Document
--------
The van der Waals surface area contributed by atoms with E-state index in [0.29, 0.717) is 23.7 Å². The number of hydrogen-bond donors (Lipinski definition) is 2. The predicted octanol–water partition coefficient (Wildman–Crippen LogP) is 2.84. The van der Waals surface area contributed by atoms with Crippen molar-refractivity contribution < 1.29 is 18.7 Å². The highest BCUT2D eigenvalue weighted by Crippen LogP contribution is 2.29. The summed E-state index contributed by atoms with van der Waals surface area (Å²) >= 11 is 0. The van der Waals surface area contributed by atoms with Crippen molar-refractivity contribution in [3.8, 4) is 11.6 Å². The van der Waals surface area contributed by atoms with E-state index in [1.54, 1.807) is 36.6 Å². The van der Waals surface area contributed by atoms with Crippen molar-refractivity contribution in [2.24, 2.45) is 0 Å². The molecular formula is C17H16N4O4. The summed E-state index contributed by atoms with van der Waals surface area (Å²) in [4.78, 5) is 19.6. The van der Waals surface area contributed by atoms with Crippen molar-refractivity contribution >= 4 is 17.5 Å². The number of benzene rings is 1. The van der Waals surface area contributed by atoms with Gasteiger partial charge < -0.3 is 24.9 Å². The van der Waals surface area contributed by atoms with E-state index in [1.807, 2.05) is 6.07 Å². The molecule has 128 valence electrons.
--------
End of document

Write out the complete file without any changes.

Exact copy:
The van der Waals surface area contributed by atoms with E-state index in [0.29, 0.717) is 23.7 Å². The number of hydrogen-bond donors (Lipinski definition) is 2. The predicted octanol–water partition coefficient (Wildman–Crippen LogP) is 2.84. The van der Waals surface area contributed by atoms with Crippen molar-refractivity contribution < 1.29 is 18.7 Å². The highest BCUT2D eigenvalue weighted by Crippen LogP contribution is 2.29. The summed E-state index contributed by atoms with van der Waals surface area (Å²) >= 11 is 0. The van der Waals surface area contributed by atoms with Crippen molar-refractivity contribution in [3.8, 4) is 11.6 Å². The van der Waals surface area contributed by atoms with E-state index in [1.54, 1.807) is 36.6 Å². The van der Waals surface area contributed by atoms with Crippen molar-refractivity contribution in [2.24, 2.45) is 0 Å². The molecular formula is C17H16N4O4. The summed E-state index contributed by atoms with van der Waals surface area (Å²) in [4.78, 5) is 19.6. The van der Waals surface area contributed by atoms with Crippen molar-refractivity contribution >= 4 is 17.5 Å². The number of benzene rings is 1. The van der Waals surface area contributed by atoms with Gasteiger partial charge < -0.3 is 24.9 Å². The van der Waals surface area contributed by atoms with E-state index in [1.807, 2.05) is 6.07 Å². The molecule has 128 valence electrons.